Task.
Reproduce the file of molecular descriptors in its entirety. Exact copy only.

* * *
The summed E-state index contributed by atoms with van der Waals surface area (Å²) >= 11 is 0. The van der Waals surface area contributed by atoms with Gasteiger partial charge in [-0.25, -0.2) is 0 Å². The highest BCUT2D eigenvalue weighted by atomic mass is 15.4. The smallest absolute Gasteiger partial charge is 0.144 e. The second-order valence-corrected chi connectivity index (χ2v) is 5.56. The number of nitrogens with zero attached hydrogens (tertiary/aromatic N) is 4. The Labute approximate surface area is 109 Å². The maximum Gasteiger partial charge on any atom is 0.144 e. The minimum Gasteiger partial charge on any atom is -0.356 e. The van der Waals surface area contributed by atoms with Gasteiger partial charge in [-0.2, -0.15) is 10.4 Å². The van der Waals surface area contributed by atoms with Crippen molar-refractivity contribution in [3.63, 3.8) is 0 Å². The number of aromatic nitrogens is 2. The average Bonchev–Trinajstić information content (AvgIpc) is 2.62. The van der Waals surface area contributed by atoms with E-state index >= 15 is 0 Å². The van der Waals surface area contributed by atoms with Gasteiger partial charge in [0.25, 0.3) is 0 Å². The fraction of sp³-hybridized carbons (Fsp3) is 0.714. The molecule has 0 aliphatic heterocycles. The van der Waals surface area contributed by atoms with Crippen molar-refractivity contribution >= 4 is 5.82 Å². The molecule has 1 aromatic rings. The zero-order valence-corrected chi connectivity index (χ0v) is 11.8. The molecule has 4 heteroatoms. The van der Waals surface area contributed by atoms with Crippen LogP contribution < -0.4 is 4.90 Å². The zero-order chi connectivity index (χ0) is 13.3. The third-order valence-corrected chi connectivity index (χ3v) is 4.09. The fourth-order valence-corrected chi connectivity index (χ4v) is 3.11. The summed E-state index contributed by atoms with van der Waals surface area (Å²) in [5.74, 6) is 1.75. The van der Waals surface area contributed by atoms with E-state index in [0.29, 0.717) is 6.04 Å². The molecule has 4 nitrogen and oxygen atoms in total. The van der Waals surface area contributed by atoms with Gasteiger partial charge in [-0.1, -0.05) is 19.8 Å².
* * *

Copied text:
The summed E-state index contributed by atoms with van der Waals surface area (Å²) >= 11 is 0. The van der Waals surface area contributed by atoms with Gasteiger partial charge in [-0.25, -0.2) is 0 Å². The highest BCUT2D eigenvalue weighted by atomic mass is 15.4. The smallest absolute Gasteiger partial charge is 0.144 e. The second-order valence-corrected chi connectivity index (χ2v) is 5.56. The number of nitrogens with zero attached hydrogens (tertiary/aromatic N) is 4. The Labute approximate surface area is 109 Å². The maximum Gasteiger partial charge on any atom is 0.144 e. The minimum Gasteiger partial charge on any atom is -0.356 e. The van der Waals surface area contributed by atoms with Gasteiger partial charge in [-0.2, -0.15) is 10.4 Å². The van der Waals surface area contributed by atoms with Crippen molar-refractivity contribution in [3.63, 3.8) is 0 Å². The number of aromatic nitrogens is 2. The average Bonchev–Trinajstić information content (AvgIpc) is 2.62. The van der Waals surface area contributed by atoms with E-state index >= 15 is 0 Å². The van der Waals surface area contributed by atoms with Gasteiger partial charge in [0.25, 0.3) is 0 Å². The fraction of sp³-hybridized carbons (Fsp3) is 0.714. The molecule has 0 aliphatic heterocycles. The van der Waals surface area contributed by atoms with Crippen molar-refractivity contribution >= 4 is 5.82 Å². The molecule has 1 aromatic rings. The zero-order valence-corrected chi connectivity index (χ0v) is 11.8. The molecule has 4 heteroatoms. The van der Waals surface area contributed by atoms with Crippen LogP contribution < -0.4 is 4.90 Å². The zero-order chi connectivity index (χ0) is 13.3. The third-order valence-corrected chi connectivity index (χ3v) is 4.09. The fourth-order valence-corrected chi connectivity index (χ4v) is 3.11. The summed E-state index contributed by atoms with van der Waals surface area (Å²) in [5.74, 6) is 1.75. The van der Waals surface area contributed by atoms with E-state index in [0.29, 0.717) is 6.04 Å². The molecule has 4 nitrogen and oxygen atoms in total. The van der Waals surface area contributed by atoms with Gasteiger partial charge in [-0.1, -0.05) is 19.8 Å².